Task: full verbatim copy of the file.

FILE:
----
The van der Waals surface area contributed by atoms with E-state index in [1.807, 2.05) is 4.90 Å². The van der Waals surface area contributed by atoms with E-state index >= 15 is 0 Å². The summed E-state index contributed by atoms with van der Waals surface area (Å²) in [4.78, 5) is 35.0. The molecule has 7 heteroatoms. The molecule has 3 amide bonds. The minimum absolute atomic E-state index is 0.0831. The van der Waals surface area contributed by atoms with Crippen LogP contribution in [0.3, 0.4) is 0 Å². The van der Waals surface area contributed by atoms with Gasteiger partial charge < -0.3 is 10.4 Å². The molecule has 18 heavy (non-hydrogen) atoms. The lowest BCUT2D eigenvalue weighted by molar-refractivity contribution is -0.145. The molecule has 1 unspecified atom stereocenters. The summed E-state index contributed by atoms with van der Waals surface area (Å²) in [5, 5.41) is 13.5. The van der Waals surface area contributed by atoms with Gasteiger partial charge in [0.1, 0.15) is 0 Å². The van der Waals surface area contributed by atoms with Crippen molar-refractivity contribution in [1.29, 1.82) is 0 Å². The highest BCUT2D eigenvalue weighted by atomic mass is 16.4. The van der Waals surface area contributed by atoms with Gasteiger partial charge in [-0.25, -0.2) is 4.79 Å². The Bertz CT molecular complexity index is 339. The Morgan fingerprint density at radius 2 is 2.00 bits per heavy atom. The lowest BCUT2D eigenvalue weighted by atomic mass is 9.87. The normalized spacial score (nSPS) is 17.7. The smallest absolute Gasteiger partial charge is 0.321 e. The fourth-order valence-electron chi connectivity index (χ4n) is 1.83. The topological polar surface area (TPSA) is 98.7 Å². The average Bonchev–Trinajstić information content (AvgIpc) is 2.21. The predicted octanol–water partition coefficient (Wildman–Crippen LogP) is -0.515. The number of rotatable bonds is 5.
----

The van der Waals surface area contributed by atoms with E-state index in [1.807, 2.05) is 4.90 Å². The van der Waals surface area contributed by atoms with E-state index >= 15 is 0 Å². The summed E-state index contributed by atoms with van der Waals surface area (Å²) in [4.78, 5) is 35.0. The molecule has 7 heteroatoms. The molecule has 3 amide bonds. The minimum absolute atomic E-state index is 0.0831. The van der Waals surface area contributed by atoms with Crippen LogP contribution in [0.3, 0.4) is 0 Å². The van der Waals surface area contributed by atoms with Gasteiger partial charge < -0.3 is 10.4 Å². The molecule has 18 heavy (non-hydrogen) atoms. The lowest BCUT2D eigenvalue weighted by molar-refractivity contribution is -0.145. The molecule has 1 unspecified atom stereocenters. The summed E-state index contributed by atoms with van der Waals surface area (Å²) in [5, 5.41) is 13.5. The van der Waals surface area contributed by atoms with Gasteiger partial charge in [0.1, 0.15) is 0 Å². The van der Waals surface area contributed by atoms with Crippen molar-refractivity contribution in [1.29, 1.82) is 0 Å². The highest BCUT2D eigenvalue weighted by atomic mass is 16.4. The van der Waals surface area contributed by atoms with Gasteiger partial charge in [-0.25, -0.2) is 4.79 Å². The Bertz CT molecular complexity index is 339. The Morgan fingerprint density at radius 2 is 2.00 bits per heavy atom. The lowest BCUT2D eigenvalue weighted by atomic mass is 9.87. The normalized spacial score (nSPS) is 17.7. The smallest absolute Gasteiger partial charge is 0.321 e. The fourth-order valence-electron chi connectivity index (χ4n) is 1.83. The topological polar surface area (TPSA) is 98.7 Å². The average Bonchev–Trinajstić information content (AvgIpc) is 2.21. The predicted octanol–water partition coefficient (Wildman–Crippen LogP) is -0.515. The number of rotatable bonds is 5.